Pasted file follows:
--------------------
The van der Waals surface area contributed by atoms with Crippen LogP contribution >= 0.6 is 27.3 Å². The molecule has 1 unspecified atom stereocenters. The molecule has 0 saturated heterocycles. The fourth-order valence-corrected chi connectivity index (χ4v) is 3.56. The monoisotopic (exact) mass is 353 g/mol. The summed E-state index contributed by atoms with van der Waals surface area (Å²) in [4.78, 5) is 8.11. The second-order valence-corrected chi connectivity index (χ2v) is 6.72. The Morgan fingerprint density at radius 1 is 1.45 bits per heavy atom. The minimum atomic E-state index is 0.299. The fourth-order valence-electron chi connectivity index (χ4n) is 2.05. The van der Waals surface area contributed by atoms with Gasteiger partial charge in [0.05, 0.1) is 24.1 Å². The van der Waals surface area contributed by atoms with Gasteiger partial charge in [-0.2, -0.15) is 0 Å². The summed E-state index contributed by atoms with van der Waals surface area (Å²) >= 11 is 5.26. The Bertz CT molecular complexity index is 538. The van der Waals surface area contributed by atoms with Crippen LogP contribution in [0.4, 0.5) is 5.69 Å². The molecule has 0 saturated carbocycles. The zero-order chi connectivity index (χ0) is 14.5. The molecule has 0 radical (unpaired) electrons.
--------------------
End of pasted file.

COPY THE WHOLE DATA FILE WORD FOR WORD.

The van der Waals surface area contributed by atoms with Crippen LogP contribution >= 0.6 is 27.3 Å². The molecule has 1 unspecified atom stereocenters. The molecule has 0 saturated heterocycles. The fourth-order valence-corrected chi connectivity index (χ4v) is 3.56. The monoisotopic (exact) mass is 353 g/mol. The summed E-state index contributed by atoms with van der Waals surface area (Å²) in [4.78, 5) is 8.11. The second-order valence-corrected chi connectivity index (χ2v) is 6.72. The Morgan fingerprint density at radius 1 is 1.45 bits per heavy atom. The minimum atomic E-state index is 0.299. The fourth-order valence-electron chi connectivity index (χ4n) is 2.05. The van der Waals surface area contributed by atoms with Gasteiger partial charge in [0.05, 0.1) is 24.1 Å². The van der Waals surface area contributed by atoms with Gasteiger partial charge in [-0.2, -0.15) is 0 Å². The summed E-state index contributed by atoms with van der Waals surface area (Å²) >= 11 is 5.26. The Bertz CT molecular complexity index is 538. The van der Waals surface area contributed by atoms with Crippen LogP contribution in [0.4, 0.5) is 5.69 Å². The molecule has 0 saturated carbocycles. The zero-order chi connectivity index (χ0) is 14.5. The molecule has 0 radical (unpaired) electrons.